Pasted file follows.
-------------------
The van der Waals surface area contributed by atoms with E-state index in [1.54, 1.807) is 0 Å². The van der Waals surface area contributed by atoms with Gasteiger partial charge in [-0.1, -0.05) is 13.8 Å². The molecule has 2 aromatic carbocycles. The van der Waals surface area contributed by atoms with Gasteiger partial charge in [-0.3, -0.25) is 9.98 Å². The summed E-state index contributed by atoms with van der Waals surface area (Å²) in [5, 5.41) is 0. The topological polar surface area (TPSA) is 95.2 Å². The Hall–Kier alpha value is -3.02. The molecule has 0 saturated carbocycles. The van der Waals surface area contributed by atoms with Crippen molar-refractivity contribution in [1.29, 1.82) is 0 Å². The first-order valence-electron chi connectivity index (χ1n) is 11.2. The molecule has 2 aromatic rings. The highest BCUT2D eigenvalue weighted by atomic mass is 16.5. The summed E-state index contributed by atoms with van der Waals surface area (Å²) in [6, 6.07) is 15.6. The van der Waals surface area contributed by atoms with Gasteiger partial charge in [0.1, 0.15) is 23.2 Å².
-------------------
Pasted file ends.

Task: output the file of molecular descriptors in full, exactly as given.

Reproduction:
The van der Waals surface area contributed by atoms with E-state index in [1.54, 1.807) is 0 Å². The van der Waals surface area contributed by atoms with Gasteiger partial charge in [-0.1, -0.05) is 13.8 Å². The molecule has 2 aromatic carbocycles. The van der Waals surface area contributed by atoms with Gasteiger partial charge in [-0.3, -0.25) is 9.98 Å². The summed E-state index contributed by atoms with van der Waals surface area (Å²) in [5, 5.41) is 0. The topological polar surface area (TPSA) is 95.2 Å². The Hall–Kier alpha value is -3.02. The molecule has 0 saturated carbocycles. The van der Waals surface area contributed by atoms with Crippen molar-refractivity contribution in [1.29, 1.82) is 0 Å². The first-order valence-electron chi connectivity index (χ1n) is 11.2. The molecule has 2 aromatic rings. The highest BCUT2D eigenvalue weighted by atomic mass is 16.5. The summed E-state index contributed by atoms with van der Waals surface area (Å²) in [6, 6.07) is 15.6. The van der Waals surface area contributed by atoms with Gasteiger partial charge in [0.1, 0.15) is 23.2 Å².